BoxBoat Blog

Service updates, customer stories, and tips and tricks for effective DevOps

Building Containers with Kubernetes and Knative

Building Containers with Kubernetes and Knative

by Cole Kennedy | Friday, Aug 10, 2018 | Kubernetes

Developing for Kubernetes can be a daunting task for any developer not familiar with the ecosystem. The developer needs to understand how to create spec files, author CI/CD scripts with a system such as Jenkins or CircleCI, and instrument logging and tracing. Knative aims to solve some of these issues, abstracting the details of building images away from the developer. Knative helps developers build, deploy, and manage modern serverless workloads on Kubernetes.

BoxBoat Joins CNCF as Silver Member

BoxBoat Joins CNCF as Silver Member

by Will Kinard | Monday, Jul 30, 2018 | Kubernetes News

BoxBoat is proud to announce our newest committment to delivering the best available container enablement services to our clients. We strive to hire and retain only the best of the best as BoxBoat team members; joining the Cloud Native Computing Foundation as a Silver Kubernetes Certified Service Provider recognizes this expertise. We are excited to continue our training, experience, and contribution to the Kubernetes community, as well as to our clients, with the support of the CNCF.

Docker EE Federation

Docker EE Federation

by Will Kinard | Wednesday, Jul 18, 2018 | Docker News

While our minds have already shifted ahead to Dockercon Europe, there was one announcement in particular from Dockercon2018 that everyone should take notice. Docker Enterprise Edition (EE) will soon allow organizations to federate applications across not only other deployments of itself, but accompanying Kubernetes cloud-hosted solutions like AWS Elastic Container Service for Kubernetes (EKS), Google Kubernetes Engine (GKE), and Azure Kubernetes Service (AKS). This pivotal business decision for Docker Inc. demonstrates that they are listening to their customers and should allow them to continue to be the go-to container platform for enterprises across the globe.

GitOps Kubernetes Rolling Update when ConfigMaps and Secrets Change

GitOps Kubernetes Rolling Update when ConfigMaps and Secrets Change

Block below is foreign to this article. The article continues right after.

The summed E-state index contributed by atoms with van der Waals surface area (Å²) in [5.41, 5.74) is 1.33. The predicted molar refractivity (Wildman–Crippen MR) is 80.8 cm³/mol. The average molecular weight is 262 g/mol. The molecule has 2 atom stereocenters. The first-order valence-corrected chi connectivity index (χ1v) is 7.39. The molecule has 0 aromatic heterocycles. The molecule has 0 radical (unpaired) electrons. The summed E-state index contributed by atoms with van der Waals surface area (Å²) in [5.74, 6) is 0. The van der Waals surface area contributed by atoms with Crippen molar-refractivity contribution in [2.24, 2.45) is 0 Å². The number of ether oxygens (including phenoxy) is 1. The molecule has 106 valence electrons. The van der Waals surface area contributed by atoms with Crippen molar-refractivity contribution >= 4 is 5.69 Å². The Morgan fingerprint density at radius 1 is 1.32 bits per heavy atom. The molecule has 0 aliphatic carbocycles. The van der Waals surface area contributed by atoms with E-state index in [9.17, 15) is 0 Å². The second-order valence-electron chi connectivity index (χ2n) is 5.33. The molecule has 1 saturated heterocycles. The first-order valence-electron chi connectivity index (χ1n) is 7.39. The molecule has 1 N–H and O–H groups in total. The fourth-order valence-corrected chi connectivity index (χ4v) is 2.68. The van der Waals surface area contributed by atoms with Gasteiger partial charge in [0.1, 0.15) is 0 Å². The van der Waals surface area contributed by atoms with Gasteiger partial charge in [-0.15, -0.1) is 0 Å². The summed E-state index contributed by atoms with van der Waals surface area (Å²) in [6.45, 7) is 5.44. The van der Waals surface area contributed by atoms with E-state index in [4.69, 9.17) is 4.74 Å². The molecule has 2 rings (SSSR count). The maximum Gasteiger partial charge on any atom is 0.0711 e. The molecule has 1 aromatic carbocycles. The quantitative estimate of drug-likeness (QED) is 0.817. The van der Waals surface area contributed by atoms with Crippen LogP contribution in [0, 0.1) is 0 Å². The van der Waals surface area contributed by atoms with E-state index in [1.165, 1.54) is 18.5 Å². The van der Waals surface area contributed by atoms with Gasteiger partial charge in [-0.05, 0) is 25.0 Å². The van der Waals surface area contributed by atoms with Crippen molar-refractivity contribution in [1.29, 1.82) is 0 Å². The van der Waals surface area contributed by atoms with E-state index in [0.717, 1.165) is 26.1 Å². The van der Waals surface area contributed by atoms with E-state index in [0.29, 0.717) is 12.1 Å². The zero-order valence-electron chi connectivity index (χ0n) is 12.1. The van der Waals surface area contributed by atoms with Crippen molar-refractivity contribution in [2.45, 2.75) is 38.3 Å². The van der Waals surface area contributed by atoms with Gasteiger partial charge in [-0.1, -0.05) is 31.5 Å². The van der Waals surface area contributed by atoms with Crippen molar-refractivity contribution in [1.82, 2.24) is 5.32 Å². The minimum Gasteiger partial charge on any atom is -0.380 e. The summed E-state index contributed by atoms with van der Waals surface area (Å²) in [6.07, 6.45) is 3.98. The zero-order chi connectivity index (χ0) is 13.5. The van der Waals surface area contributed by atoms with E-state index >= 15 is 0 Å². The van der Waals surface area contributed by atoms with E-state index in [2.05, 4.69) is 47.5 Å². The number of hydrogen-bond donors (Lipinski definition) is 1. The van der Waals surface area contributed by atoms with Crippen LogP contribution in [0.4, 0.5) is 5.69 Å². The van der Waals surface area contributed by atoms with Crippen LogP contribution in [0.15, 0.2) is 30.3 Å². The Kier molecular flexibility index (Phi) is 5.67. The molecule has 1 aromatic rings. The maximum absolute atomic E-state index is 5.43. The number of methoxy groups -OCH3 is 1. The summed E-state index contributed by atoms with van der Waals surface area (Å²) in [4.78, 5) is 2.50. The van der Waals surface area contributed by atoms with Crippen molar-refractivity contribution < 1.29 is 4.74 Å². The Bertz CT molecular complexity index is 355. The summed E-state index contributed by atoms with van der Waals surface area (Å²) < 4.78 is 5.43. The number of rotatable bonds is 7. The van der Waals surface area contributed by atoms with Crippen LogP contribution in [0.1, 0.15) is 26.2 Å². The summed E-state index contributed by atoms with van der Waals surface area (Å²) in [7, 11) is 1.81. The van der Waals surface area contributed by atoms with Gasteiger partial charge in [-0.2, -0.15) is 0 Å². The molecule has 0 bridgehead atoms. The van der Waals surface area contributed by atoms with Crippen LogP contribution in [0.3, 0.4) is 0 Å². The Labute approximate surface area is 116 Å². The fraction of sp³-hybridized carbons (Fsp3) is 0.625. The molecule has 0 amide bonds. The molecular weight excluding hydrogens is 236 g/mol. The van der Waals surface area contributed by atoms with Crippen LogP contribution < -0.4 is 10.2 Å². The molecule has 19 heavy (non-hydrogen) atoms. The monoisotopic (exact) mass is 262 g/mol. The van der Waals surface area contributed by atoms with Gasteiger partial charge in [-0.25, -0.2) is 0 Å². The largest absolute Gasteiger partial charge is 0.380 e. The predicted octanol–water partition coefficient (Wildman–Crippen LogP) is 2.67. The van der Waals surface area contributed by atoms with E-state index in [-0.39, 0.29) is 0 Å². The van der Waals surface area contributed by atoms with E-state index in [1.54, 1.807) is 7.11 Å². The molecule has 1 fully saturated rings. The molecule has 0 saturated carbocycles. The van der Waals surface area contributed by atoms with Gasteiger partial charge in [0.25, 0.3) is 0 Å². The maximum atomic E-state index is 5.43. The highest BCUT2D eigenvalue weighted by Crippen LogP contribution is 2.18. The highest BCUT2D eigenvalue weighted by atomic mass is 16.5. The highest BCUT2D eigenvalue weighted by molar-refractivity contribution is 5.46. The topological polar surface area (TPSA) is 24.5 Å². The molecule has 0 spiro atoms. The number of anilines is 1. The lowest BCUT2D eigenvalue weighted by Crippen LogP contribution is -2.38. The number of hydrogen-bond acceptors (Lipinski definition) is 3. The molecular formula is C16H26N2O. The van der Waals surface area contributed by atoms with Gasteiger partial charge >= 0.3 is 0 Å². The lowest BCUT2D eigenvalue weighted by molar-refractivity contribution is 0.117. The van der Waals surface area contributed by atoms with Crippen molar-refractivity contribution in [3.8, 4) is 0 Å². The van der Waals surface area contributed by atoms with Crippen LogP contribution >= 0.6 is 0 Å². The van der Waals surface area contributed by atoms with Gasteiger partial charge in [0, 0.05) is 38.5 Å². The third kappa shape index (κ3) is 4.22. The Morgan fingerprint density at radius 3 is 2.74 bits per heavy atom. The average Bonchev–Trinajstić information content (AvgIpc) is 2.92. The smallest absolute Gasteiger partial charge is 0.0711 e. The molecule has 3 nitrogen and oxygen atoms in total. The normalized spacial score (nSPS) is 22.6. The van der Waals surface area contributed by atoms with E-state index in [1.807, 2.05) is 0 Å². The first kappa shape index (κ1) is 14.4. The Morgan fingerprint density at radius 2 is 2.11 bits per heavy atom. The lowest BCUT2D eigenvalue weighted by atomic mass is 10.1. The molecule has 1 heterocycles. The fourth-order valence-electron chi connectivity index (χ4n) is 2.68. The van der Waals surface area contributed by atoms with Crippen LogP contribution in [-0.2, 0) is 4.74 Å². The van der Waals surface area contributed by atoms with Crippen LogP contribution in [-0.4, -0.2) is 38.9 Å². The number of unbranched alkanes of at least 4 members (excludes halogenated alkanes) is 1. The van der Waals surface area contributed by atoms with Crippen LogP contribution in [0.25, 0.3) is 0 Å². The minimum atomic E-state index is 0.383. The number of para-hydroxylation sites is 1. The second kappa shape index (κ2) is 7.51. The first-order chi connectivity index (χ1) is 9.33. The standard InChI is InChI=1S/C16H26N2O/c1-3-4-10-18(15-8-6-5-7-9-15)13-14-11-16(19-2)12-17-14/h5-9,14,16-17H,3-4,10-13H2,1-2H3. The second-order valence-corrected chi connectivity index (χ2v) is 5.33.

by Caleb Lloyd | Thursday, Jul 5, 2018 | Kubernetes

The Kubernetes ConfigMap resource is used to mount configuration files into pods. The Kubernetes Secret resource is used to mount secret files into pods. Both of these resources are commonly used when deploying a GitOps Configuration as Code workflow.

ConfigMap and Secret files inside of containers are updated automatically when the underlying ConfigMap or Secret is updated. If an application reads a ConfigMap or Secret value on startup, it may have a stale configuration after a ConfigMap or Secret is updated.

One approach for dealing with this is to add application logic to watch ConfigMap and Secret files for changes, and reconfigure the application on the fly. This can lead to complicated logic since objects using the old configuration will need to be detected and recreated.

Another approach is to trigger a rolling update of the Deployment when it’s dependent ConfigMaps and Secrets are updated. This blog post describes a solution that creates ConfigMaps and Secrets alongside a Deployment, and uses a hash of these resources to automatically trigger a rolling update if they have changed.

Kubernetes NGINX Ingress TLS Secrets in All Namespaces

Kubernetes NGINX Ingress TLS Secrets in All Namespaces

by Caleb Lloyd | Monday, Jul 2, 2018 | Kubernetes

Kubernetes Ingress is a powerful resource that can automate load balancing and SSL/TLS termination. The NGINX Ingress Controller is currently the only supported cloud-agnostic ingress controller for Kubernetes. A single ingress controller can be deployed to the cluster and service requests for all namespaces in a cluster. There is currently an outstanding issue where Ingress resources can only reference TLS secrets within their own namespace:

This can be a problem when a cluster has a wildcard certificate that needs to be used across multiple ingress resources in different namespaces. A prime example is a cluster that is setup to automatically request Let’s Encrypt wildcard certificates. In this blog post, we explain an approach for automatically reflecting TLS secrets to every namespace in the cluster.

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